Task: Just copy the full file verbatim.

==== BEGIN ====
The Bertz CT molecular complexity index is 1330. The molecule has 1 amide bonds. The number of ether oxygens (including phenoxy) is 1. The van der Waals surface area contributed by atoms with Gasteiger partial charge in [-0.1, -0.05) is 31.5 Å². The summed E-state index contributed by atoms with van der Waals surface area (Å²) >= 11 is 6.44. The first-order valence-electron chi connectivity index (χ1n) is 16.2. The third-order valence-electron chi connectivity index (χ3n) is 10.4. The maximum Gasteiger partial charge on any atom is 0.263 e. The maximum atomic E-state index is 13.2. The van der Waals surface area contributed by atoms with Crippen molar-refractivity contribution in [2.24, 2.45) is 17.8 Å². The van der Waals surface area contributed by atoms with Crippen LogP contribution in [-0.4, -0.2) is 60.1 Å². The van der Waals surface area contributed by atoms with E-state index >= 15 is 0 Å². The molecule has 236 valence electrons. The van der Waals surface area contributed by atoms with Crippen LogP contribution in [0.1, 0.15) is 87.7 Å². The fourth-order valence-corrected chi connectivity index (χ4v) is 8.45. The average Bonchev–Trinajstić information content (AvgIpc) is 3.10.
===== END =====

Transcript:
The Bertz CT molecular complexity index is 1330. The molecule has 1 amide bonds. The number of ether oxygens (including phenoxy) is 1. The van der Waals surface area contributed by atoms with Gasteiger partial charge in [-0.1, -0.05) is 31.5 Å². The summed E-state index contributed by atoms with van der Waals surface area (Å²) >= 11 is 6.44. The first-order valence-electron chi connectivity index (χ1n) is 16.2. The third-order valence-electron chi connectivity index (χ3n) is 10.4. The maximum Gasteiger partial charge on any atom is 0.263 e. The maximum atomic E-state index is 13.2. The van der Waals surface area contributed by atoms with Crippen molar-refractivity contribution in [2.24, 2.45) is 17.8 Å². The van der Waals surface area contributed by atoms with Crippen LogP contribution in [-0.4, -0.2) is 60.1 Å². The van der Waals surface area contributed by atoms with E-state index >= 15 is 0 Å². The molecule has 236 valence electrons. The van der Waals surface area contributed by atoms with Crippen LogP contribution in [0.1, 0.15) is 87.7 Å². The fourth-order valence-corrected chi connectivity index (χ4v) is 8.45. The average Bonchev–Trinajstić information content (AvgIpc) is 3.10.